Points on Pets

Summer Safety with Pets

Summer Safety with Pets

By Kimberly Gill & Sarah Liu

The summer season is finally upon us! The curtain has closed on the blues of winter and the sun has taken center stage. The days have grown longer, warmer, and are filled with adventure. As we soak up the summer sun, there are a few considerations we can keep in mind to ensure that our pets also enjoy a happy and healthy summer season.

When we think of the summer we think of the heat. As the summer sun intensifies, safely combatting the heat becomes a primary concern. Just as we find it necessary to seek relief from the summer heat, so too do our furry friends.

The Humane Society provides several recommendations for keeping pets cool and comfortable as the temperature rises. First and foremost, make sure your pets always have access to fresh water and shade. Proper hydration is essential for maintaining a safe body temperature, especially during months with high temperatures. Pets should never be left in parked cars, as temperatures can quickly become dangerous, and they should always have access to shaded spaces with unobstructed airflow when spending time outdoors. High levels of humidity can make it very difficult for animals to cool themselves down, so it is important to be mindful of humidity levels and limit your pet’s exercise on particularly warm or humid days. It is important that we educate ourselves about the symptoms of heat-induced illness so we can effectively protect our pets.  Common symptoms of heatstroke, as well as effective intervention strategies if your pet is overheating, can be found on the Humane Society’s website (http://www.humanesociety.org/animals/resources/tips/pets_safe_heat_wave.html).

Another consideration for summer safety is protection from those pesky pests, which seems to endlessly multiply as the months heat up. Summer is the perfect time for adventure and many of us enjoy including our beloved pets on our excursions. If your pet will be taking to the great outdoors for summer adventures, take steps to ensure that they will be protected from the potential harms of contact with pesky pests like fleas, ticks, and mosquitos. Prevention should always be our first priority and there are many options available to pet parents.  If you’re not sure which method of prevention is the best fit for you and your pet, schedule an appointment with your veterinarian to discuss your options and identify a strategy that will ensure a happy and healthy summer season for all.

Gatherings with friends and family are a staple of the summer season. Summer festivities are a great time to relax and create memories with our loved ones, but it is important that we remain mindful of the unique set of circumstances these festivities present for our pets.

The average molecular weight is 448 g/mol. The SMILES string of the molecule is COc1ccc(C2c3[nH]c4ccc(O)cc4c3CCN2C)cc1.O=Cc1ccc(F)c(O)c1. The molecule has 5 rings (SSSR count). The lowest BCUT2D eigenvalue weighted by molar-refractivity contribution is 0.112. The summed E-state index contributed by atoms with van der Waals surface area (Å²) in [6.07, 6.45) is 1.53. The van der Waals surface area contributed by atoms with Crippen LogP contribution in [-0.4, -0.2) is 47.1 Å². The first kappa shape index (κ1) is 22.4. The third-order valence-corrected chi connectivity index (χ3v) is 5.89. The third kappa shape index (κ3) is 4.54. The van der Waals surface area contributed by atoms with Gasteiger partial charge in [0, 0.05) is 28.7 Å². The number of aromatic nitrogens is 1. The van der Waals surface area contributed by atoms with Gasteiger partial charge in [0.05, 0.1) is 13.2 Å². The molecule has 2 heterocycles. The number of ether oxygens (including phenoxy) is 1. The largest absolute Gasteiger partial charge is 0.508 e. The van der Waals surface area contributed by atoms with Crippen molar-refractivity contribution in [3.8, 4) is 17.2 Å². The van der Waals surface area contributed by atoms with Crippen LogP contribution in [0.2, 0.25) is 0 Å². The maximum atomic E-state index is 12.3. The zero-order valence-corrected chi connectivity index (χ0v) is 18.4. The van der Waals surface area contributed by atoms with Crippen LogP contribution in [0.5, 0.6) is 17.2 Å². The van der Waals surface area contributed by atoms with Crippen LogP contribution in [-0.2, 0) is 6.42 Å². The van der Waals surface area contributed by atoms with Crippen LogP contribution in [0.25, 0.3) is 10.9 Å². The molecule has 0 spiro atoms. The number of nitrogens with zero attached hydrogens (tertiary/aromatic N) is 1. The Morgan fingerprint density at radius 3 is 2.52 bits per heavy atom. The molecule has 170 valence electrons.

The highlight of many summer gatherings is the food. The spoils of cookouts and potlucks are a welcome temptation for our hungry guests, but they can also peak the interest of our pets. If left unattended, buffet tables and guests’ plates may prove to be an irresistible temptation for curious pets. While some foods are safe to share with our beloved pets, others can be quite dangerous when consumed by them. It is important to know which foods are toxic for our pets, in the event that they decide to sneak a snack at the next cookout. Lists of common food hazards for our pets can be found on the Humane Society’s website (http://www.humanesociety.org/animals/resources/tips/foods_poisonous_to_pets.html) and on the ASPCA’s website (http://www.aspca.org/pet-care/animal-poison-control/people-foods-avoid-feeding-your-pets). These lists are informative but they are not all-inclusive. If you have any concerns regarding the health of your pet, immediately contact your veterinarian.

Ensure that your guests are familiarized with the number of pets who share your residence, as well as their individual personalities. It is also a good idea to familiarize your guests with policies in your home, such as securely latching doors when entering and exiting, to ensure that the possibility for pets to escape is limited. Pets should always be provided with a quiet place to escape the excitement of large gatherings, as the noise and commotion may become overwhelming for them. This is especially important as we approach the 4th of July. Many Independence Day celebrations conclude with an awe-inspiring fireworks display, but it important to keep in mind that the sights and sounds of fireworks can be extremely frightening for our pets. According to the ASPCA, 1 in 5 lost pets go missing when they are scared by loud noises, such as fireworks and thunderstorms (http://www.aspca.org/news/fourth-july-celebrate-pet-safety), so it is important that we revisit pet identification strategies, such as identification tags and micro-chipping. These are invaluable resources for reuniting families with lost loved ones.

School may be out for the summer, but with a little bit of education and a few simple steps, we can ensure that our beloved pets enjoy a happy and healthy summer season

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